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April 11th, 2014

Security_Apr11_BThe Internet is an amazing thing, but being so big and accessed by so many people, it is never really 100% secure. There are always security issues being uncovered that could put your business and systems at risk. One of the latest flaws is possibly one of the biggest to be uncovered in years and could affect nearly every person and company on the Internet. Codenamed Heartbleed, this bug makes stealing data and viewing secure communication incredibly easy.

Background info about secure transmission of information on the Web

Most sites on the Internet rely on Secure Sockets Layer (SSL) technology to ensure that information is transmitted securely from a computer to server. SSL and the slightly older Transport Layer Security (TLS) are the main technology used to essentially verify that the site you are trying to access is indeed that site, and not a fake one which could contain malware or any other form of security threat. They essentially ensure that the keys needed to confirm that a site is legitimate and communication can be securely exchanged.

You can tell sites are using SSL/TLS by looking at the URL bar of your browser. If there is a padlock or HTTPS:// before the Web address, the site is likely using SSL or TLS verifications to help ensure that the site is legitimate and communication will be secure. These technologies work well and are an essential part of the modern Internet. The problem is not actually with this technology but with a software library called OpenSSL. This breach is called Heartbleed, and has apparently been open for a number of years now.

About Heartbleed

OpenSSL is an open-source version of SSL and TSL. This means that anyone can use it to gain SSL/TSL encryption for their site, and indeed a rather large percentage of sites on the Internet use this software library. The problem is, there was a small software glitch that can be exploited. This glitch is heartbleed.

Heartbleed is a bug/glitch that allows anyone on the Internet to access and read the memory of systems that are using certain versions of OpenSSL software. People who choose to exploit the bugs in the specific versions of OpenSSL can actually access or 'grab' bits of data that should be secured. This data is often related to the 'handshake' or key that is used to encrypt data which can then be observed and copied, allowing others to see what should be secure information.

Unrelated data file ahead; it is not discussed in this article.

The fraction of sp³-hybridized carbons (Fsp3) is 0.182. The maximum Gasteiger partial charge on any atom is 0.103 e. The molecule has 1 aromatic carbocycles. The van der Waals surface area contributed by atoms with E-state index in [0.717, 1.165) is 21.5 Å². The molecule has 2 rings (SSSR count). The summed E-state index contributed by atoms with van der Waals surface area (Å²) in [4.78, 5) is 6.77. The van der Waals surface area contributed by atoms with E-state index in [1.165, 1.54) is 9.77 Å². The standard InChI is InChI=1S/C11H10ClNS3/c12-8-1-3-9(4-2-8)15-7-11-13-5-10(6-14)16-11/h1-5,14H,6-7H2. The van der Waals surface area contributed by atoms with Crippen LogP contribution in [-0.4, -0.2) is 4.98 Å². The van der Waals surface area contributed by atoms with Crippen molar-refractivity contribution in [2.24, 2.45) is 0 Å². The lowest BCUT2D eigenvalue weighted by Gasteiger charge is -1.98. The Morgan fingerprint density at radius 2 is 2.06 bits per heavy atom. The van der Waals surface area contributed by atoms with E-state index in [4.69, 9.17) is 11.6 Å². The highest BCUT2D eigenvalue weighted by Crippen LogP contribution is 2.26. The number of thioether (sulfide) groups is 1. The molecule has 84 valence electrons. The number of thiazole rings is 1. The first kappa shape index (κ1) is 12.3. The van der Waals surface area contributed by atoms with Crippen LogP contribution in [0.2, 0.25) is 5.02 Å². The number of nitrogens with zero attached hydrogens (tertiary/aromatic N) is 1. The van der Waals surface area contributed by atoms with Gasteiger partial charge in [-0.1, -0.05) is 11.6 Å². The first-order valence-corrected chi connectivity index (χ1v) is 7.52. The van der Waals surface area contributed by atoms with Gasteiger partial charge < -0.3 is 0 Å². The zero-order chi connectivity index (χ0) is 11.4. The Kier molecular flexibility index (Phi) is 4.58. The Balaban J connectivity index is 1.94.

The problem with Heartbleed

There are two major problems with this bug. The first being that if an attacker can uncover the SSL handshake used by your computer and the server that hosts the site when you login or transmit data they will be able to see this information. This information usually is made up of your login name, password, text messages, content and even your credit card numbers. In other words, anything that gets transmitted to the site using that version of SSL can be viewed.

Scary right? Well, the second problem is much, much bigger. The hacker won't only be able to see the data you transmit, but how the site receiving it employs the SSL code. If a hacker sees this, they can copy it and use it to create spoof sites that use the same handshake code, tricking your browser into thinking the site is legitimate. These sites could be made to look exactly same as the legitimate site, but may contain malware or even data capture software. It's kind of like a criminal getting the key to your house instead of breaking the window.

But wait, it gets worse. This bug has been present in certain versions of OpenSSL for almost two years which means the sites that have been using the version of OpenSSL may have led to exposure of your data and communication. And any attacks that were carried out can't usually be traced.

Am I affected by this?

What makes this so different from other security glitches is that OpenSSL is used by a large percentage of websites. What this means is that you are likely affected. In fact, a report published by Netcraft cited that 66% of active sites on the Internet used OpenSSL. This software is also used to secure chat systems, Virtual Private Networks, and even some email servers.

We have to make it clear here however: Just because OpenSSL is used by a vast percentage of the Internet, it doesn't mean every site is affected by the glitch.

The latest versions of OpenSSL have already patched this issue and any website using these versions will still be secure. The version with Heartbleed came out in 2011. The issue is while sites may not be using the 2011 version now, they likely did in the past meaning your data could have been at risk. On the other hand, there are still a wide number of sites using this version of OpenSSL.

What should I do?

This is a big issue, regardless of whether a website uses this version of OpenSSL or not. The absolute first thing you should do is go and change your passwords for everything. When we say everything, we mean everything. Make the passwords as different as possible from the old ones and ensure that they are strong.

It can be hard to tell whether your data or communications were or are actually exposed or not, but it is safe to assume that at some time or another it was. Changing your passwords should be the first step to ensuring that you are secure and that the SSL/TSL transmissions are secure. Another thing you should be aware of is what sites are actually using this version of OpenSSL. According to articles on the Web some of the most popular sites have used the version with the bug, or are as of the writing of this article, using it. Here are some of the most popular:

  • Facebook
  • Google
  • Gmail
  • Yahoo
  • Yahoo Mail
  • Instagram
  • Pinterest
  • Amazon Web Services